While sitting on the patio on Sunday with homemade quiche and espresso, it dawned on me that I wasn’t drinking the right thing. There was only one thing on my mind – I want a mimosa. But we don’t have any orange juice? Well, we would just have to improvise! Here is where I came up with the idea for mimosa syrup (which upon making, is definitely multipurpose).
You want to start off with freshly picked strawberries and mint, from your bountiful garden. If you don’t have one of these, do what I did and pop to the grocery store. You don’t need much, about a cup of each. Put these into a small food processor. I chopped the strawberries roughly and tore the mint to make it a little easier on my old food processor.
Using the chop and pulse setting, pulse until your mint-berry mix looks something like this.
Now, here is a really important step. Take a good whiff – does it smell perfect? Everyone has a different preference, I like stronger strawberry flavor with just enough mint to supplement. Some people are the opposite, and smelling really helps to distinguish the taste later on.
Back to the recipe. Add 1/4 cup water, as this will help keep your food processor blades from dulling as quickly. Change the setting on your machine to the highest it will go, as we really want to pulverize this!
This is what it should look like when you finish using the processor. Let this sit here for a while as we complete the next step. This helps the flavors steep.
Bring 1 cup of water to boil in a large non-stick frying pan. Non-stick is essential or you will end up with a very difficult pan to clean.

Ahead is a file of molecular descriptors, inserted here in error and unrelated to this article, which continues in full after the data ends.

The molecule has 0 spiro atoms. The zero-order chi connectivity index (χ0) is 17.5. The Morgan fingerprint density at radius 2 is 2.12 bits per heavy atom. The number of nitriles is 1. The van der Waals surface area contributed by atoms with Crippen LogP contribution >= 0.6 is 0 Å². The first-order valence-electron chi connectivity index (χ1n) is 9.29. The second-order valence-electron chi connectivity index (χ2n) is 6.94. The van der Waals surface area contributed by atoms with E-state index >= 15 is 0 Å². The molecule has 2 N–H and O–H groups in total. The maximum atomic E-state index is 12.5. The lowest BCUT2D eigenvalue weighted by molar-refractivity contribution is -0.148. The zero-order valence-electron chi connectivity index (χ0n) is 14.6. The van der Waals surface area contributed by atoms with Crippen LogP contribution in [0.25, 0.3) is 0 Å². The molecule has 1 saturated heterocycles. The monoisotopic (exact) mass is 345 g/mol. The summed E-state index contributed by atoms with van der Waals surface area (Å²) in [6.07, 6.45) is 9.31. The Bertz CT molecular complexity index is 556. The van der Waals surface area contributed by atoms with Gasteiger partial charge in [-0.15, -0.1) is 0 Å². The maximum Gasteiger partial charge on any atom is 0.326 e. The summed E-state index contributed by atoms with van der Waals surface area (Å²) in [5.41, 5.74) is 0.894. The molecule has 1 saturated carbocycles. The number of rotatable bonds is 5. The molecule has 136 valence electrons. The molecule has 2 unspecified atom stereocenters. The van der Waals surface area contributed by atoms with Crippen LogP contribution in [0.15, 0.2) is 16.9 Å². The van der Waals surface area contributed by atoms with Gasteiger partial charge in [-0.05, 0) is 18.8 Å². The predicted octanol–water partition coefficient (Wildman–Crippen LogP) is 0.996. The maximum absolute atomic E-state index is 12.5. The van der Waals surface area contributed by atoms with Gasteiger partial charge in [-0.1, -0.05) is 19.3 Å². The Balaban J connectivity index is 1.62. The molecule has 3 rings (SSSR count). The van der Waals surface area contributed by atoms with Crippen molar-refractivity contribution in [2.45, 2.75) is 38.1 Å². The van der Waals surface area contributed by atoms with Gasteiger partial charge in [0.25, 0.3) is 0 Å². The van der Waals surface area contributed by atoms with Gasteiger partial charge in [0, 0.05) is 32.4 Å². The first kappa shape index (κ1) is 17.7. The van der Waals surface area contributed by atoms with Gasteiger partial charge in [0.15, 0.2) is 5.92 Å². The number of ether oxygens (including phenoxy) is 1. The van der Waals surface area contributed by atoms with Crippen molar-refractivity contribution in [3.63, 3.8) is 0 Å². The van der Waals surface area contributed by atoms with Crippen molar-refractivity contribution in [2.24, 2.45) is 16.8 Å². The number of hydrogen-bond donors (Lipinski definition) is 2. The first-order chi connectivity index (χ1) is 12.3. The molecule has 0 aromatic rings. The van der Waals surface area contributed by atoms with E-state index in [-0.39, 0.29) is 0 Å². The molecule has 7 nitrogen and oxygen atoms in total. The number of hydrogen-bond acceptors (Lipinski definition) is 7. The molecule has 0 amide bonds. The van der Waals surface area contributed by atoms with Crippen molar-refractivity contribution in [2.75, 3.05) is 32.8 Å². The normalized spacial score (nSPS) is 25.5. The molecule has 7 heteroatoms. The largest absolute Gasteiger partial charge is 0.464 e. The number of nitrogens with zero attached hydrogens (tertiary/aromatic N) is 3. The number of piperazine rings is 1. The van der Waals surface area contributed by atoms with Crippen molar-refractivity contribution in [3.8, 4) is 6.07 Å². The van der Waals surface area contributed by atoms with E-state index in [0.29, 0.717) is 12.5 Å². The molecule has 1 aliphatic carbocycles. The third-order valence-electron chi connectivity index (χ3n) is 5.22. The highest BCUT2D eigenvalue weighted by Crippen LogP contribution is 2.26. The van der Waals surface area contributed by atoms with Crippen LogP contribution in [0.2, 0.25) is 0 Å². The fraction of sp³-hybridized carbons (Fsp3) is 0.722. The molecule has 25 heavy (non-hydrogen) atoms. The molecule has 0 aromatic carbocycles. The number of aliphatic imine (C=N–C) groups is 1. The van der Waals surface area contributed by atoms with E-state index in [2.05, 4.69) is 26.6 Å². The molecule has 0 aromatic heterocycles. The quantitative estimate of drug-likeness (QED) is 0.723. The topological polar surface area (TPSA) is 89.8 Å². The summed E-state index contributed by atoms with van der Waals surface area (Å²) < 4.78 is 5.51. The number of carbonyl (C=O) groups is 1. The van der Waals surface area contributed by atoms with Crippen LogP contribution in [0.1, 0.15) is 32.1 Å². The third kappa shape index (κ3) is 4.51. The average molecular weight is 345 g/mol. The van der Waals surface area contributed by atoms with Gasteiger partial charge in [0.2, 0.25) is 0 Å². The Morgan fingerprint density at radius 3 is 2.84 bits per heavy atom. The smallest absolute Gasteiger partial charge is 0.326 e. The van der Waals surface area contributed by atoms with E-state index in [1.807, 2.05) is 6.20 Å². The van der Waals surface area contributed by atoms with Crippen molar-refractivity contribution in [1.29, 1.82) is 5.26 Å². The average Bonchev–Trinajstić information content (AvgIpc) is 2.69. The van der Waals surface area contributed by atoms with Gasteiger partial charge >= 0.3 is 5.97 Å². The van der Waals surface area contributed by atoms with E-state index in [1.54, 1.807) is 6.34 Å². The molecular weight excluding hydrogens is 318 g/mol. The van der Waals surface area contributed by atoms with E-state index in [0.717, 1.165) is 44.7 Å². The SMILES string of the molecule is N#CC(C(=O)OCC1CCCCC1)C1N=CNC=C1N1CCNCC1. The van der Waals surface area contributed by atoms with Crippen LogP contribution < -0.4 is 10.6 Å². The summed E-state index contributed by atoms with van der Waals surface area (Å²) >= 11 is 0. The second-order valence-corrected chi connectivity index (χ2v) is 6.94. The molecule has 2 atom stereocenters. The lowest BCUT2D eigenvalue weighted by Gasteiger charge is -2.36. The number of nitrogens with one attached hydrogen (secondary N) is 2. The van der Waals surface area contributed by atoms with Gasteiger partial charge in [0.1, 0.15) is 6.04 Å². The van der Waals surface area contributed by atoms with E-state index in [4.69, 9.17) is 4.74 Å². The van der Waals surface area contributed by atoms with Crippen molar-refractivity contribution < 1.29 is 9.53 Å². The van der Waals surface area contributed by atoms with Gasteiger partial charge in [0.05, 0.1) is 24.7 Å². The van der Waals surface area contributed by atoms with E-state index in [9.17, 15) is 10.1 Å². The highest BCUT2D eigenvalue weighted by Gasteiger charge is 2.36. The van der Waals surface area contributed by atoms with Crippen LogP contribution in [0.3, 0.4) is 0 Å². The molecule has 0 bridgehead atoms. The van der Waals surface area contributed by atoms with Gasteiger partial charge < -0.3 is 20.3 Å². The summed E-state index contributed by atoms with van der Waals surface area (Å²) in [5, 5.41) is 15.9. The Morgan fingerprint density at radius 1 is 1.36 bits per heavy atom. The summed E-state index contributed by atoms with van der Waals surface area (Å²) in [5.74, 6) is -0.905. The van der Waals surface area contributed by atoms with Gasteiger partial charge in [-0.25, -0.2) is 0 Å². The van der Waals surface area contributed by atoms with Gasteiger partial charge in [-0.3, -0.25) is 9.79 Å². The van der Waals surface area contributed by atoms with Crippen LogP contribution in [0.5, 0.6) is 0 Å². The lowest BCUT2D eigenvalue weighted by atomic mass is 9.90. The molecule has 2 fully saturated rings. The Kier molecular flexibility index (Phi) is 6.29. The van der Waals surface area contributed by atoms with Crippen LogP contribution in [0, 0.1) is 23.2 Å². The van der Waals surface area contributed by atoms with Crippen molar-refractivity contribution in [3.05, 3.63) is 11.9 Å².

Once water has reached boiling point, lower the temperature to a medium heat and add 2 cups white sugar, whisking with a silicone whisk until sugar is completely dissolved. This forms a simple syrup base.
(Before you begin with the fruit, it is worth noting that the longer you cook this, the thicker the syrup will be. For cocktails, it should be runny so you can mix it easily in a glass. For desserts, it is better thicker. For thinner consistency, bubble at the level shown in the picture for 7-10 minutes, for thicker, 12-15. When you are making a thinner syrup, it does not have enough time for the flavor to steep as well, so you should pour the berry mix from the food processor into a small frying pan to heat through for five minutes before pouring into simple syrup.)
Pour in the strawberry mixture immediately to ensure maximum flavor. Whisk until combined, then leave to bubble until a gross looking green sludge forms on the top.
Continue whisking the green sludge back into your syrup, you really want the mint to flavor your syrup. Continue whisking for another minute. Now, it’s time to let the mixture sit.
Here is how it will look after about 15 minutes of heating and whisking.
Prepare your sieve over a bowl and put only one thin layer of cheesecloth over it. This catches the pulp, like a filtration system. (I used too much in the picture below and it took so long to finish straining that I was standing there for ten minutes holding the sieve above the bowl! After that, the syrup solidified and was very difficult to wash out of the sieve).
Now, very carefully pour the whole syrup through the strainer. You don’t want the sieve sitting in the syrup or it won’t strain, so pick up the strainer with your other hand. Be careful not to pour too much at once as this will cause the cloth to flop over and you may drop the sieve.
The sieve catches all of the sludgy pulp, and your bowl catches all of your syrupy, sugary goodness. If you decide to do this on the counter rather than over the sink, then your counter will catch some syrup too – line counter with parchment paper to prevent a sticky mess. (I am way too put together to get myself in this kind of situation of course, this definitely didn’t happen to me..)
Pour into mason jars immediately, label and put straight in the refrigerator. I made a few variations, raspberries, strawberries, basil, mint, but you can use anything as long as it is easily processed. Now, grab some champagne…
And mix away!
Add a lime and you’re done!